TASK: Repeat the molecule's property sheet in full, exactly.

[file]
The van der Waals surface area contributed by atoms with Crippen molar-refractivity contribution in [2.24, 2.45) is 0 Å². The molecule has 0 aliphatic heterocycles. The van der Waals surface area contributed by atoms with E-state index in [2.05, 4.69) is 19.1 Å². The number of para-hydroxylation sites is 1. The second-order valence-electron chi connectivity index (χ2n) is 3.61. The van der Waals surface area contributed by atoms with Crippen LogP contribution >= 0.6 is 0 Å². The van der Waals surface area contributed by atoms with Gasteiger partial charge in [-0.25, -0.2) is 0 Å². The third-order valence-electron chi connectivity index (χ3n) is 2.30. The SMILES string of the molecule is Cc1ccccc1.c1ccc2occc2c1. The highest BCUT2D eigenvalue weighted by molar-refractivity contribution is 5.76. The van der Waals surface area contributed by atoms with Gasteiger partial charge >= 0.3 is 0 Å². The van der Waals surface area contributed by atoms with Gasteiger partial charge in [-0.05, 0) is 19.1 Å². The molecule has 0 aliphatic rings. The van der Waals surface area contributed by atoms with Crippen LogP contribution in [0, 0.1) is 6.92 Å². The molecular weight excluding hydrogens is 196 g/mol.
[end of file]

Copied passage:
The van der Waals surface area contributed by atoms with Crippen molar-refractivity contribution in [2.24, 2.45) is 0 Å². The molecule has 0 aliphatic heterocycles. The van der Waals surface area contributed by atoms with E-state index in [2.05, 4.69) is 19.1 Å². The number of para-hydroxylation sites is 1. The second-order valence-electron chi connectivity index (χ2n) is 3.61. The van der Waals surface area contributed by atoms with Crippen LogP contribution >= 0.6 is 0 Å². The van der Waals surface area contributed by atoms with Gasteiger partial charge in [-0.25, -0.2) is 0 Å². The third-order valence-electron chi connectivity index (χ3n) is 2.30. The SMILES string of the molecule is Cc1ccccc1.c1ccc2occc2c1. The highest BCUT2D eigenvalue weighted by molar-refractivity contribution is 5.76. The van der Waals surface area contributed by atoms with Gasteiger partial charge >= 0.3 is 0 Å². The van der Waals surface area contributed by atoms with Gasteiger partial charge in [-0.05, 0) is 19.1 Å². The molecule has 0 aliphatic rings. The van der Waals surface area contributed by atoms with Crippen LogP contribution in [0, 0.1) is 6.92 Å². The molecular weight excluding hydrogens is 196 g/mol.